The Bush administration has drafted regulations that would ease pollution controls on older, dirtier power plants and could allow those that modernize to emit more pollution, rather than less.
The language could undercut dozens of pending state and federal lawsuits aimed at forcing coal-fired plants to cut back emissions of harmful pollutants such as sulfur dioxide and nitrogen oxide, said lawyers who worked on the cases.
... The utilities, and the proposed new rules, take the position that decisions on whether a plant complies with the regulations after modernization should be based on how much pollution it could potentially emit per hour, rather than the current standard of how much it pollutes annually.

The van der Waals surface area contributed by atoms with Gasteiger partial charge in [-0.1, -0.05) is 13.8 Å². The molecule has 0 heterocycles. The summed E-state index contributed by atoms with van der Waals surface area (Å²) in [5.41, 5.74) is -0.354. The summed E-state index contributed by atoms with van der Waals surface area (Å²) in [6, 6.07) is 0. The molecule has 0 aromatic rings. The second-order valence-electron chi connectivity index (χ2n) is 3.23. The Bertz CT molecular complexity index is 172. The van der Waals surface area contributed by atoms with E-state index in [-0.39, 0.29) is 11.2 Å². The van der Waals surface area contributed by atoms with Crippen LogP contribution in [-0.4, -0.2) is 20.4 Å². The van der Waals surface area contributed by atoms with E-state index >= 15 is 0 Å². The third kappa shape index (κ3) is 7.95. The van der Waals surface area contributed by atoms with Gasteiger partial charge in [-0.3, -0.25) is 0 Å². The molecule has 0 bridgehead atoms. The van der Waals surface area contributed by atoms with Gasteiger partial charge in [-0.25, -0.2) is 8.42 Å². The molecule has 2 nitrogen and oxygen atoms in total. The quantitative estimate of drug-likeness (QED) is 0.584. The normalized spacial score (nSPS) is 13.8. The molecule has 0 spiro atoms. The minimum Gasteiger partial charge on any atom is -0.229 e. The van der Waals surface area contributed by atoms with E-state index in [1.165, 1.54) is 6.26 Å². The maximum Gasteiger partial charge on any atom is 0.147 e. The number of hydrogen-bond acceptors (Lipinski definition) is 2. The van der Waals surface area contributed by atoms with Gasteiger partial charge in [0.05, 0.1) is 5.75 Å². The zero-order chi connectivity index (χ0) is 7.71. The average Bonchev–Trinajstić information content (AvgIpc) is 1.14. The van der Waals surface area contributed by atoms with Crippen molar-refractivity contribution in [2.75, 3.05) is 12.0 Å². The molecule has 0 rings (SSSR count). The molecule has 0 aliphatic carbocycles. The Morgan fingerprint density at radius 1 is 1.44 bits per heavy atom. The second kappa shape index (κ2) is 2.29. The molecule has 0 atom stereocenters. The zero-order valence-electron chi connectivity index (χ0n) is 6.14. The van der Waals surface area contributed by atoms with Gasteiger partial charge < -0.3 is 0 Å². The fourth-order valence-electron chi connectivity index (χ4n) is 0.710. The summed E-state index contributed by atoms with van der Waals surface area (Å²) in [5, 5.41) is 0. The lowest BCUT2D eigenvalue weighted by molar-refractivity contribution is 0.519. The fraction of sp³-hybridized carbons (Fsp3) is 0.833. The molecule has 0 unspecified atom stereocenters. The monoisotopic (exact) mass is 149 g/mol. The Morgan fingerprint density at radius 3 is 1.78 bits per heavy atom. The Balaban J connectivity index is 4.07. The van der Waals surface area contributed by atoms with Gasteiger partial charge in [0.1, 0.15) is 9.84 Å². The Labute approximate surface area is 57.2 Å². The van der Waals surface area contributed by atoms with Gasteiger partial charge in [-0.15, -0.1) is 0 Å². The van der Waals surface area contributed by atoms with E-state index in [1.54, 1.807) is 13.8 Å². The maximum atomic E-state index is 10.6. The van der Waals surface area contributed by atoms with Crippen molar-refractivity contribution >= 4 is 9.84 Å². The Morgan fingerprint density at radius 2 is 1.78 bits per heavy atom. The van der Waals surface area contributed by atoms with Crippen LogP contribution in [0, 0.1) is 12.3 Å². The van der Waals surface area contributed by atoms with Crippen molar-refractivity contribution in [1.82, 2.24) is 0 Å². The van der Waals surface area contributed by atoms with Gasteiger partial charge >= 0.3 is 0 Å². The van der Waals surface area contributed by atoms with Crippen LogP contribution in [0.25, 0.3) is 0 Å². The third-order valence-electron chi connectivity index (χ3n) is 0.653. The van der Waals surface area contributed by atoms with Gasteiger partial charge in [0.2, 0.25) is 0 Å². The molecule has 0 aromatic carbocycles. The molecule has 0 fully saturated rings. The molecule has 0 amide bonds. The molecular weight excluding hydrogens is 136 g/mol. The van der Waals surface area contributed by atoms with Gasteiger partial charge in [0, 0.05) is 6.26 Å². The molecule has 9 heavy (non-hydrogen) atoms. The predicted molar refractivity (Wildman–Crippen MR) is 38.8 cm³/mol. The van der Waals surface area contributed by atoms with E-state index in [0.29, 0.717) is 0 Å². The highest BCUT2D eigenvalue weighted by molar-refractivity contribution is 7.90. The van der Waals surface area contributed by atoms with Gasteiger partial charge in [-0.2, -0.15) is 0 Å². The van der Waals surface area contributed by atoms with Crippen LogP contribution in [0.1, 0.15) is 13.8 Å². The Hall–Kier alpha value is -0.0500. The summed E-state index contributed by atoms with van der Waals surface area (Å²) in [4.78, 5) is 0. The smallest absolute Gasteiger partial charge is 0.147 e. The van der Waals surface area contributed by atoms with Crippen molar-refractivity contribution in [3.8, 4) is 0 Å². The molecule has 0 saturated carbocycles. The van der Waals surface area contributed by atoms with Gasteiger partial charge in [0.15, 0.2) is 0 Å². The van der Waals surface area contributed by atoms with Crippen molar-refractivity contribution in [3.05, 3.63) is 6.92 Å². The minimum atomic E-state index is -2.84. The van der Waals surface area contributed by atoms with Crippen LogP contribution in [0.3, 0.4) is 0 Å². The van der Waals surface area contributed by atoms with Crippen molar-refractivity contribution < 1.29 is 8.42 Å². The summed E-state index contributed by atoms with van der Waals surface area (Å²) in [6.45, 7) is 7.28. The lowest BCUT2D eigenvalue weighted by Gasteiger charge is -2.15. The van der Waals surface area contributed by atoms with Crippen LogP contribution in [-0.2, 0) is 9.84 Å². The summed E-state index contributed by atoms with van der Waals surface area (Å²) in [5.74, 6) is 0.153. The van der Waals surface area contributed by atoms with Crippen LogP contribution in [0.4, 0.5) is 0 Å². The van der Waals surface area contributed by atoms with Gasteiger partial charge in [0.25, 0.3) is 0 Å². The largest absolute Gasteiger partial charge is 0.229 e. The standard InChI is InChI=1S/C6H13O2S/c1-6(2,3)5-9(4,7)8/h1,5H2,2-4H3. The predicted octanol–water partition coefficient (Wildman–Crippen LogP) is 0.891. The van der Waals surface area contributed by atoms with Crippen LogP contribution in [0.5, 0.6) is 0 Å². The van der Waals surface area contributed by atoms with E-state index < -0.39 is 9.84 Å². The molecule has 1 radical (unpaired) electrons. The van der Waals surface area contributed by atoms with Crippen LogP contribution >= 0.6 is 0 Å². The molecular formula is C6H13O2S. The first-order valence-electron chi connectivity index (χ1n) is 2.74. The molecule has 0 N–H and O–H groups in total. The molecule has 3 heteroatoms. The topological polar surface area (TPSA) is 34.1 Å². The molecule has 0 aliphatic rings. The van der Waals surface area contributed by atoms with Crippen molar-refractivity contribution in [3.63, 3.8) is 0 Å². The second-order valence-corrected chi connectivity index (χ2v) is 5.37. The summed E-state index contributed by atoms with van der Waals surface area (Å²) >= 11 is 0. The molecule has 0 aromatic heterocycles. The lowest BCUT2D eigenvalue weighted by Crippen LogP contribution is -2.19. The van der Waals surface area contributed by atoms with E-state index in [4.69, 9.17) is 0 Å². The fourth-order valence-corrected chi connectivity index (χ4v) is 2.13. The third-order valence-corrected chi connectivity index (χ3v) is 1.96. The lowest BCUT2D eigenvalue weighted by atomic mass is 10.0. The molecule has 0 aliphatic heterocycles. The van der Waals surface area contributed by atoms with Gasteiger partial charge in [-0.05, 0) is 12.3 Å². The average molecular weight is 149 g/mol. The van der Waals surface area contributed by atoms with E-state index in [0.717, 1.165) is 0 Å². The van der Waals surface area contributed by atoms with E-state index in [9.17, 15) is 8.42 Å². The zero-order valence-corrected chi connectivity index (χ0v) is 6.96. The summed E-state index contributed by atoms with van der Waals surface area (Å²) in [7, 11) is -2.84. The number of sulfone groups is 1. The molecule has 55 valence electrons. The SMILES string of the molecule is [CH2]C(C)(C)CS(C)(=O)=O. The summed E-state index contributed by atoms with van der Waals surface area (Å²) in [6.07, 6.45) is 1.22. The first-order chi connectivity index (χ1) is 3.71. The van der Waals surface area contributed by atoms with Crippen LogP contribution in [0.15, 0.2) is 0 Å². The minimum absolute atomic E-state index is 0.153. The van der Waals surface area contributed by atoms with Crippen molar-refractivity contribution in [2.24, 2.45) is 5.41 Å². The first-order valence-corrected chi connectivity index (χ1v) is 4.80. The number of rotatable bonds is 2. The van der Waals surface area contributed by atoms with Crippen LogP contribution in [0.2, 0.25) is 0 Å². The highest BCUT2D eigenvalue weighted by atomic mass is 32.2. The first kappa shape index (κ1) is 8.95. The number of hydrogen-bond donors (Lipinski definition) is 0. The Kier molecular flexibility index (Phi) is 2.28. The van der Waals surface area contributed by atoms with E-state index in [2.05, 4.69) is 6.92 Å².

Under the new standard, a modernized plant's total emissions could rise if the upgrade allowed it to operate longer hours. In court filings, the EPA estimated in 2002 that an hourly standard would allow eight plants in five states -- including Maryland, Virginia and West Virginia -- to generate legally as much as 100,000 tons a year of pollutants that would be illegal under the existing New Source Review rule. That equals about a third of their total emissions.